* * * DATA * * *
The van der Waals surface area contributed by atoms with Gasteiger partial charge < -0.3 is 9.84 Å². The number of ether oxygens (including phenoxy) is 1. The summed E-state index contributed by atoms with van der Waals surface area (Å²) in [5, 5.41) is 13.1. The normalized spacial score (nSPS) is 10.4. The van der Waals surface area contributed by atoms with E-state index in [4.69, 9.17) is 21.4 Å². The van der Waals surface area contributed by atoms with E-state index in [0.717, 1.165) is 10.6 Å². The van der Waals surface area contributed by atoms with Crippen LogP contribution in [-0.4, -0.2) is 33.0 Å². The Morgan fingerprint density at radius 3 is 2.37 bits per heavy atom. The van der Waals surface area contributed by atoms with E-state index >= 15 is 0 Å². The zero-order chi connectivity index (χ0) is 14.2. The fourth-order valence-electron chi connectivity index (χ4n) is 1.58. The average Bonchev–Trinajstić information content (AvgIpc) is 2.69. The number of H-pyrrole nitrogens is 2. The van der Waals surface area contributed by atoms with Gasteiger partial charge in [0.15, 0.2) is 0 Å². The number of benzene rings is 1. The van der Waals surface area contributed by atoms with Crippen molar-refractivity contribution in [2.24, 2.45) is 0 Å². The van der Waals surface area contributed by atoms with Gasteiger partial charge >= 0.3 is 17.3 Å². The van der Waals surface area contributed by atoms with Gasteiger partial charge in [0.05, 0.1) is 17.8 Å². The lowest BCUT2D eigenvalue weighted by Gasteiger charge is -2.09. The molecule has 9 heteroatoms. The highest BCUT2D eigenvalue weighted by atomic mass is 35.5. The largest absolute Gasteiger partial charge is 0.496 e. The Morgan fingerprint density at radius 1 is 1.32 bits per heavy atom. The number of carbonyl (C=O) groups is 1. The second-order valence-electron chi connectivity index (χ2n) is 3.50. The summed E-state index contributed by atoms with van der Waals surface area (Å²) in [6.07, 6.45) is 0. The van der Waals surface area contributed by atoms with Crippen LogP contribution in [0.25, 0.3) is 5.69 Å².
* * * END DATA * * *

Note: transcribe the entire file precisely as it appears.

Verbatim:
The van der Waals surface area contributed by atoms with Gasteiger partial charge < -0.3 is 9.84 Å². The number of ether oxygens (including phenoxy) is 1. The summed E-state index contributed by atoms with van der Waals surface area (Å²) in [5, 5.41) is 13.1. The normalized spacial score (nSPS) is 10.4. The van der Waals surface area contributed by atoms with E-state index in [4.69, 9.17) is 21.4 Å². The van der Waals surface area contributed by atoms with E-state index in [0.717, 1.165) is 10.6 Å². The van der Waals surface area contributed by atoms with Crippen LogP contribution in [-0.4, -0.2) is 33.0 Å². The Morgan fingerprint density at radius 3 is 2.37 bits per heavy atom. The van der Waals surface area contributed by atoms with E-state index >= 15 is 0 Å². The zero-order chi connectivity index (χ0) is 14.2. The fourth-order valence-electron chi connectivity index (χ4n) is 1.58. The average Bonchev–Trinajstić information content (AvgIpc) is 2.69. The number of H-pyrrole nitrogens is 2. The van der Waals surface area contributed by atoms with Gasteiger partial charge in [0.15, 0.2) is 0 Å². The number of benzene rings is 1. The van der Waals surface area contributed by atoms with Crippen molar-refractivity contribution in [2.24, 2.45) is 0 Å². The van der Waals surface area contributed by atoms with Gasteiger partial charge >= 0.3 is 17.3 Å². The van der Waals surface area contributed by atoms with Gasteiger partial charge in [0.05, 0.1) is 17.8 Å². The lowest BCUT2D eigenvalue weighted by Gasteiger charge is -2.09. The molecule has 9 heteroatoms. The highest BCUT2D eigenvalue weighted by atomic mass is 35.5. The largest absolute Gasteiger partial charge is 0.496 e. The Morgan fingerprint density at radius 1 is 1.32 bits per heavy atom. The number of carbonyl (C=O) groups is 1. The second-order valence-electron chi connectivity index (χ2n) is 3.50. The summed E-state index contributed by atoms with van der Waals surface area (Å²) in [6.07, 6.45) is 0. The van der Waals surface area contributed by atoms with Crippen LogP contribution in [0.25, 0.3) is 5.69 Å².